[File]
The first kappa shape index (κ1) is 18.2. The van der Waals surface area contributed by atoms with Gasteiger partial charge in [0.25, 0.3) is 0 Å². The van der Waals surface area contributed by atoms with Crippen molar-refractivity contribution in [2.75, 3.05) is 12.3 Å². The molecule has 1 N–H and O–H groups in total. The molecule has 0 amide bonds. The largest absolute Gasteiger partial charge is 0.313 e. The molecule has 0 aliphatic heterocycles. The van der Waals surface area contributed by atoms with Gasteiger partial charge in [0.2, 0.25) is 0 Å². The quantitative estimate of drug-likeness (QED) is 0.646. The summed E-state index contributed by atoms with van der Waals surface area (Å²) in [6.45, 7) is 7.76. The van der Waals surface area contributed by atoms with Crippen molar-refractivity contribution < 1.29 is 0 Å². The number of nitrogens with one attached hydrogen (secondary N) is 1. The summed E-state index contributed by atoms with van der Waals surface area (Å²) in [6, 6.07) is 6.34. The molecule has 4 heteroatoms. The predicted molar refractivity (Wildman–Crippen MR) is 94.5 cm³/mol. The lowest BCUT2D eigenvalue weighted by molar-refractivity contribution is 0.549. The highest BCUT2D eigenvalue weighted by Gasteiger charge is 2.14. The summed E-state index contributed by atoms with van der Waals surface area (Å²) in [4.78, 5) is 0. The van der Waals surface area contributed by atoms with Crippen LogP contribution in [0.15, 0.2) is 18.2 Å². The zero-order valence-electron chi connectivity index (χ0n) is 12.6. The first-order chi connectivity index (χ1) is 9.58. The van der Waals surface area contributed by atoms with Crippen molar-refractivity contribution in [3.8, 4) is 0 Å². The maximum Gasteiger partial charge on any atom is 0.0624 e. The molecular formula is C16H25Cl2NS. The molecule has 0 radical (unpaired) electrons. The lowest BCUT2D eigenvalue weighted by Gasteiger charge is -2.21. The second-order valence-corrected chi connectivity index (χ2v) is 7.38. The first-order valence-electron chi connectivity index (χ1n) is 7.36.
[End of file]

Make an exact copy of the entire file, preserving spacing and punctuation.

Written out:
The first kappa shape index (κ1) is 18.2. The van der Waals surface area contributed by atoms with Gasteiger partial charge in [0.25, 0.3) is 0 Å². The van der Waals surface area contributed by atoms with Crippen molar-refractivity contribution in [2.75, 3.05) is 12.3 Å². The molecule has 1 N–H and O–H groups in total. The molecule has 0 amide bonds. The largest absolute Gasteiger partial charge is 0.313 e. The molecule has 0 aliphatic heterocycles. The van der Waals surface area contributed by atoms with Gasteiger partial charge in [0.2, 0.25) is 0 Å². The quantitative estimate of drug-likeness (QED) is 0.646. The summed E-state index contributed by atoms with van der Waals surface area (Å²) in [6.45, 7) is 7.76. The van der Waals surface area contributed by atoms with Crippen molar-refractivity contribution < 1.29 is 0 Å². The number of nitrogens with one attached hydrogen (secondary N) is 1. The summed E-state index contributed by atoms with van der Waals surface area (Å²) in [6, 6.07) is 6.34. The molecule has 4 heteroatoms. The predicted molar refractivity (Wildman–Crippen MR) is 94.5 cm³/mol. The lowest BCUT2D eigenvalue weighted by molar-refractivity contribution is 0.549. The highest BCUT2D eigenvalue weighted by Gasteiger charge is 2.14. The summed E-state index contributed by atoms with van der Waals surface area (Å²) in [4.78, 5) is 0. The van der Waals surface area contributed by atoms with Crippen LogP contribution in [0.15, 0.2) is 18.2 Å². The zero-order valence-electron chi connectivity index (χ0n) is 12.6. The first-order chi connectivity index (χ1) is 9.58. The van der Waals surface area contributed by atoms with Crippen molar-refractivity contribution in [3.8, 4) is 0 Å². The maximum Gasteiger partial charge on any atom is 0.0624 e. The molecular formula is C16H25Cl2NS. The molecule has 0 radical (unpaired) electrons. The lowest BCUT2D eigenvalue weighted by Gasteiger charge is -2.21. The second-order valence-corrected chi connectivity index (χ2v) is 7.38. The first-order valence-electron chi connectivity index (χ1n) is 7.36.